George III and John Wilkes fit each other’s psychology perfectly; each could and did develop an inordinate dislike for the other. Throughout the struggle over the general warrants and then later in the Middlesex election dispute, Wilkes had an uncanny sense of how to take a situation and escalate it in such a way as to infuriate and frighten a King determined to exert his authority. As soon as the first general warrant was issued, Wilkes was quick to see how this incident could be transformed into a cause célèbre which would raise fundamental issues. The decision to publish the infamous Essay on Woman was an example of pure provocation for the sake of a sensational confrontation. Later, when Wilkes decided to return home and run for Parliament he did so in the most spectacular manner possible, encouraging all kinds of public demonstrations which constantly threatened to get out of hand. Although George III was insistent on keeping Wilkes out of the Commons, his ministers, most particularly the Duke of Grafton, made an offer to Lord Temple, Wilkes’ political guardian, that Wilkes and the Court party agree to leave each other alone. Wilkes would be allowed to take his seat if he would refrain from raising, as he had stated he would publicly, the question of the legality of the whole of his past treatment. Wilkes answered with an abrupt refusal, stating that he had already made a public pledge. Even his friends doubted his sincerity and his reply cost him the friendship of Lord Temple, his longtime political mentor. As R. W. Postgate concludes, Wilkes’ intention was “to provoke the House of Commons into intemperate action,” and he was remarkably successful in that endeavor.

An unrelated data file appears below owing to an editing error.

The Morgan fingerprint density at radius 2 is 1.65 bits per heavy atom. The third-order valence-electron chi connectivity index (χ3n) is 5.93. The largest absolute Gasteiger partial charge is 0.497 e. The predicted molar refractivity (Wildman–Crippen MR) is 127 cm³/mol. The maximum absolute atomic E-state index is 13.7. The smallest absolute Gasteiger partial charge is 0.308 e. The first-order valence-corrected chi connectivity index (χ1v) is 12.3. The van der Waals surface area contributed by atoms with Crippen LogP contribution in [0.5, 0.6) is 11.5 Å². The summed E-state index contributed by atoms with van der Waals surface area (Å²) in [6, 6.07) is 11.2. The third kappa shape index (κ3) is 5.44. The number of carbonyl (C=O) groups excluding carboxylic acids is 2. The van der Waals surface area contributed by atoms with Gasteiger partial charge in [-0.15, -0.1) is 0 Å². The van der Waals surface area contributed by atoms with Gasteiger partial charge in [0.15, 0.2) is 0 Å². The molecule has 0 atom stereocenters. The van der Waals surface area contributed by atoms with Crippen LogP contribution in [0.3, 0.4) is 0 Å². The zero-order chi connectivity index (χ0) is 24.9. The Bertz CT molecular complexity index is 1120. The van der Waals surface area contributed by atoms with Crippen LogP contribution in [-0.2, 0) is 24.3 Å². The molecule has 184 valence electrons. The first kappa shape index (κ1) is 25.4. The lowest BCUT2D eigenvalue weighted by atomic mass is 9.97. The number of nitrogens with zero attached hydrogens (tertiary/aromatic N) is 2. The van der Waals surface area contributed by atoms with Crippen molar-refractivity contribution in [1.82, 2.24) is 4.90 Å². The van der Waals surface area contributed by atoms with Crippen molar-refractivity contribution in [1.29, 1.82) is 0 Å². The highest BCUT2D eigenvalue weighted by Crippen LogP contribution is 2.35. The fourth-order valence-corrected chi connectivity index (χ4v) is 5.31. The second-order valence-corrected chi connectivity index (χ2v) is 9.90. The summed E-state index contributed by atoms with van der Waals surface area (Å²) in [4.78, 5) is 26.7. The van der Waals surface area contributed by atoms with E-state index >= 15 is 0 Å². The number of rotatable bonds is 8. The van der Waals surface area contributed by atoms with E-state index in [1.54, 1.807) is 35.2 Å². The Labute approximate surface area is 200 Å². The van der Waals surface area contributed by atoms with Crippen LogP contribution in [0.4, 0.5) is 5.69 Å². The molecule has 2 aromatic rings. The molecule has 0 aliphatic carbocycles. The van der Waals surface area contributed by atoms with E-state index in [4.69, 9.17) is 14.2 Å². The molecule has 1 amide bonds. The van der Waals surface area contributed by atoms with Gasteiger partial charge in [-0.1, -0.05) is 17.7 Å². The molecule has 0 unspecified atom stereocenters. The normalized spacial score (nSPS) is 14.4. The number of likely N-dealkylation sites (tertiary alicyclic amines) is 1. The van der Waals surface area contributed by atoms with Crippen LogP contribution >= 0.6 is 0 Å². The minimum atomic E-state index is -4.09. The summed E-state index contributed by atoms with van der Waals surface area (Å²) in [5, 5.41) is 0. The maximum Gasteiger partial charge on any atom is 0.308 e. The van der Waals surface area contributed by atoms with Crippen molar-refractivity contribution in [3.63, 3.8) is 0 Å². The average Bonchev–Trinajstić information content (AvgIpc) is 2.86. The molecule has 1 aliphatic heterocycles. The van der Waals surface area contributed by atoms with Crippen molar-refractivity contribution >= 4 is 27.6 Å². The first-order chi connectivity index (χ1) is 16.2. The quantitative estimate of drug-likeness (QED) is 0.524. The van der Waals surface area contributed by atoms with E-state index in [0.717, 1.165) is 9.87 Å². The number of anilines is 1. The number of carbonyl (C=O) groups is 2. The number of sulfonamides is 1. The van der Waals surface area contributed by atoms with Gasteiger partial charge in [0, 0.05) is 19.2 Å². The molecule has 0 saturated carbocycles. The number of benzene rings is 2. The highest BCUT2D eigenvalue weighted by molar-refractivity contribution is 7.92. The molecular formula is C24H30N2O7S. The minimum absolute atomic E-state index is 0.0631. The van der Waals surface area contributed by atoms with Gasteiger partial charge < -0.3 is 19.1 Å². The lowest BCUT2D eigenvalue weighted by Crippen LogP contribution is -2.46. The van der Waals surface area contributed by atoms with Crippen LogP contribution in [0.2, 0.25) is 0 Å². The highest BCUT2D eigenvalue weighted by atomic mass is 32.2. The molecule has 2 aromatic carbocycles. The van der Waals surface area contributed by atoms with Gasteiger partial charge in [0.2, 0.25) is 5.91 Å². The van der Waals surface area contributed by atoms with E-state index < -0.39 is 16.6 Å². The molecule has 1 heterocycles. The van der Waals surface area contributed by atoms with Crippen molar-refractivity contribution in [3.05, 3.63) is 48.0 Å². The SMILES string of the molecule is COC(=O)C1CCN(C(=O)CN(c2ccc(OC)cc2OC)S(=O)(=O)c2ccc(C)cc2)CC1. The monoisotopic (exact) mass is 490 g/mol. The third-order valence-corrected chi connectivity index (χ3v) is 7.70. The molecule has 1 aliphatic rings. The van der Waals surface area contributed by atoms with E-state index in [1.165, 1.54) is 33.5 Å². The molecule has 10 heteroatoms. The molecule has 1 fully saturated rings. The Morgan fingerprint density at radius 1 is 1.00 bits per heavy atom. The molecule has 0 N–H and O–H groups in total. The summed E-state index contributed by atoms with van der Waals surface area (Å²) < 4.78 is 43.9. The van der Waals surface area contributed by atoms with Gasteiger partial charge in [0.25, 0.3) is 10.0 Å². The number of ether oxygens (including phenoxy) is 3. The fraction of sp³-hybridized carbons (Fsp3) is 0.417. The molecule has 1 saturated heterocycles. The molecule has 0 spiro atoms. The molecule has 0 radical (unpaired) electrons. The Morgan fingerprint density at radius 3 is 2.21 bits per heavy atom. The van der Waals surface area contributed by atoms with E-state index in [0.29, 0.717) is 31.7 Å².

In the Middlesex election dispute, where Wilkes was continually elected to Parliament and continually expelled, he found the perfect context and issue to exploit: the cry of “Wilkes and Liberty” went up. Wilkes was able to rally a solid group of supporters who had more than just the relatively narrow issue of liberty at stake. It was the smaller merchants and the working class of London and the London area who rallied to Wilkes’ support, even to the point of going out in the street at the drop of a hat. The borough of Southwark, the city of Westminster, and the county of Middlesex, all in the greater London voting area, had strong pro-Wilkes sympathies and all had franchise systems as democratic, if not more democratic than the City itself. The poor, the workers, were a potent political force in London, and thus in England. Meanwhile, the gradual emigration of wealthier merchants meant that the influence of the smaller shopkeepers and working freemen, and their politics were correspondingly democratic. This was the political context into which Wilkes decided to launch his great challenge to the government of George III. Even a cautious and prudent man would have some difficulty controlling a mass of people aroused by his cause; for Wilkes, it was a question of constantly standing on the verge of carrying the struggle too far. Horace Walpole believed that the economic conflicts of the period in the London area were “excited by the agents of Wilkes,” and R. W. Postgate finds it difficult to believe that the sudden outburst of strikes in 1768, in a year when the whole working class was deeply stirred by the case of Wilkes, was unrelated to political roots.
In his time and now, Wilkes manages to draw extreme views of himself; even those who defend his cause sometimes criticize his character and style. Wilkes did have an important effect in securing certain traditions, which had been part of reform movements for some time–he had virtually destroyed the use of general warrants, he helped to establish the independence of the press from governmental interference, and he vindicated the rights of the electors to return the person they wish over the views of Parliament itself. That Wilkes was a victim of arbitrary government action is generally accepted; that he acted in such a way to deserve some retaliation, and then, recklessly at times, exploited the developing political situation to the benefit of himself and his cause is accepted by most, if not all of the people who evaluate Wilkes’ life. Both John Wilkes and George III were small men cast in heroic historical roles, and each leaves a great deal to be desired in character.